Research Article: Microtubule regulators act in the nervous system to modulate fat metabolism and longevity through DAF‐16 in C. elegans

Date Published: January 14, 2019

Publisher: John Wiley and Sons Inc.

Author(s): Aiping Xu, Zhao Zhang, Su‐Hyuk Ko, Alfred L. Fisher, Zhijie Liu, Lizhen Chen.

http://doi.org/10.1111/acel.12884

Abstract

Microtubule (MT) regulation is involved in both neuronal function and the maintenance of neuronal structure, and MT dysregulation appears to be a general downstream indicator and effector of age‐related neurodegeneration. But the role of MTs in natural aging is largely unknown. Here, we demonstrate a role of MT regulators in regulating longevity. We find that loss of EFA‐6, a modulator of MT dynamics, can delay both neuronal aging and extend the lifespan of C. elegans. Through the use of genetic mutants affecting other MT‐regulating genes in C. elegans, we find that loss of MT stabilizing genes (including ptrn‐1 and ptl‐1) shortens lifespan, while loss of MT destabilizing gene hdac‐6 extends lifespan. Via the use of tissue‐specific transgenes, we further show that these MT regulators can act in the nervous system to modulate lifespan. Through RNA‐seq analyses, we found that genes involved in lipid metabolism were differentially expressed in MT regulator mutants, and via the use of Nile Red and Oil Red O staining, we show that the MT regulator mutants have altered fat storage. We further find that the increased fat storage and extended lifespan of the long‐lived MT regulator mutants are dependent on the DAF‐16/FOXO transcription factor. Our results suggest that neuronal MT status might affect organismal aging through DAF‐16‐regulated changes in fat metabolism, and therefore, MT‐based therapies might represent a novel intervention to promote healthy aging.

Partial Text

Microtubules (MTs) are essential cytoskeletal structures for most eukaryotic cells and MT regulators have been implicated in many human diseases. MTs are polymeric hollow rods built from dimers of α‐ and β‐tubulin that are arranged in a head‐to‐tail manner. MTs are highly dynamic structures that constantly undergo growth and shrinkage/catastrophe (Mitchison & Kirschner, 1984). MT dynamics and stability can be modulated by a large number of MT‐interacting proteins. Some MT‐associated proteins (MAPs), such as Tau, bind along the MT structure to promote MT assembly and stability by protecting MTs from severing by destabilizing factors (Kapitein & Hoogenraad, 2015). Due to the larger cytoplasmic volume and polarized morphology, neurons rely more on MT function compared with other cell types. MTs serve as tracks for long‐distance transport and play a critical role in the establishment and maintenance of neuronal structure and polarity (Kapitein & Hoogenraad, 2015). Consequently, abnormalities in MT organization and dynamics, as well as MT protein expression or distribution, have been observed in many neurological disorders. Mutations in tubulin genes or MAPs have also been reported to affect neuronal integrity during aging (Chew, Fan, Gotz, & Nicholas, 2013; Pan, Peng, Chen, & McIntire, 2011). The importance of MT regulation in healthy neuronal aging is underscored by the critical role of Tau in MT stabilization and its dysfunction related to neurodegenerative diseases where the impairment of axonal transport is a common factor (Baird & Bennett, 2013).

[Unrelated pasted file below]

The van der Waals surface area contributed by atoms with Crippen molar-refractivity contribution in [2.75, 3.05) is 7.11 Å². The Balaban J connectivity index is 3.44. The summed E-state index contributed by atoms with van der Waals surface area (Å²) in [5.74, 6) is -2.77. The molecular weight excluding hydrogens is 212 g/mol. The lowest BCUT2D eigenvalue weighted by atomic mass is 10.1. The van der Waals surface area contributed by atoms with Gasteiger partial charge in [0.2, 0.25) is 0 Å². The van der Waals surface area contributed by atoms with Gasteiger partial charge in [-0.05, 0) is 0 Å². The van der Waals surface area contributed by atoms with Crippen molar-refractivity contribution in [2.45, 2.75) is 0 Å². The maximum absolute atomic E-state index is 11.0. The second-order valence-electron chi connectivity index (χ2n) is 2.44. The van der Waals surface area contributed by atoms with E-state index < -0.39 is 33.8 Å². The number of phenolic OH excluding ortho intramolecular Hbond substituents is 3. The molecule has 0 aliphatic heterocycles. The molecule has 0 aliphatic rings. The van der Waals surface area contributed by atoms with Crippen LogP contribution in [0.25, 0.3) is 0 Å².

None Declared.

Conceived and designed the experiments: AX, AF, ZL, and LC. Performed the experiments: AX, SK, and LC. Analyzed the data: AX, ZZ, and LC. Wrote the paper: AX, ZZ, ZL, and LC.

 

Source:

http://doi.org/10.1111/acel.12884

 

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